Territorial Disputes and State Sovereignty
International Law and Politics
Chapter Four: Territorial disputes
This chapter considers how and why territorial disputes start, and why some continue endlessly while others reach a solution. Although relevant, the usual explanations for these differences, such as strategic location of the territory, its economic value, homogeneity with bordering minorities or a goal of political unification fail to provide a satisfactory and comprehensive explanation. The chapter examines how the domestic context influences the regional and international dimension, and vice-versa. The hypothesis is that state leaders take into consideration external elements pertinent to territorial disputes as well as the internal situation, which links directly to their domestic political prestige.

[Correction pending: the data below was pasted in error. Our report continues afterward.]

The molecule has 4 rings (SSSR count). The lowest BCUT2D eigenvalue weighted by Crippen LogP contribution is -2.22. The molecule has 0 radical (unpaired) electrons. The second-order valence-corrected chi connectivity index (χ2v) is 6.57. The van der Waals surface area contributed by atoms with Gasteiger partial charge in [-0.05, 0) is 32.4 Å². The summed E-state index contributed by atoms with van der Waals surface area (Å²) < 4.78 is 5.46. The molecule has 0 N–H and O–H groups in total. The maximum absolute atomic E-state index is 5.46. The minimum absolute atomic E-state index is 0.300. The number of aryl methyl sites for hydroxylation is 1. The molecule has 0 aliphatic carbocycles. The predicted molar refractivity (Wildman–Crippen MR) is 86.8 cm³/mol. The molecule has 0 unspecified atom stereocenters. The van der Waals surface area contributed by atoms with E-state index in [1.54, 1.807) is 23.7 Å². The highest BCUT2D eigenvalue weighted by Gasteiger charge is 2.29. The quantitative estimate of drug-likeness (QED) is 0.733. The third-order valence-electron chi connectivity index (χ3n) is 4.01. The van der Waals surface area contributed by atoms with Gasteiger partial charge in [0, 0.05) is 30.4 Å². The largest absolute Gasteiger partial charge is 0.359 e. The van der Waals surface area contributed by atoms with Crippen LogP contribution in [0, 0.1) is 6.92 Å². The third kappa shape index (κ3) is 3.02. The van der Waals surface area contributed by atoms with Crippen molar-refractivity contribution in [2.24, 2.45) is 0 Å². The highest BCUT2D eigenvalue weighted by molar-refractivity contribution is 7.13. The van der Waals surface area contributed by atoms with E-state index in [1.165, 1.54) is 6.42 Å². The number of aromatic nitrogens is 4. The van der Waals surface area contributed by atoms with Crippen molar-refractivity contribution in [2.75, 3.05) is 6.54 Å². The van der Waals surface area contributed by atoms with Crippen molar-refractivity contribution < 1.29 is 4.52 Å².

Some territorial disputes escalate into conflict, usually when the claiming state threatens or resorts to the use of coercion (political, military, financial, etc.) to obtain the sovereignty over the disputed territory. The chapter argues that while international factors may explain the escalation into conflict they do not necessarily explain the reasons that bring about the disputes in the first place. Conversely, local and regional elements that give birth to these disputes are not sufficient conditions for their escalation. Empirical data supports these claims.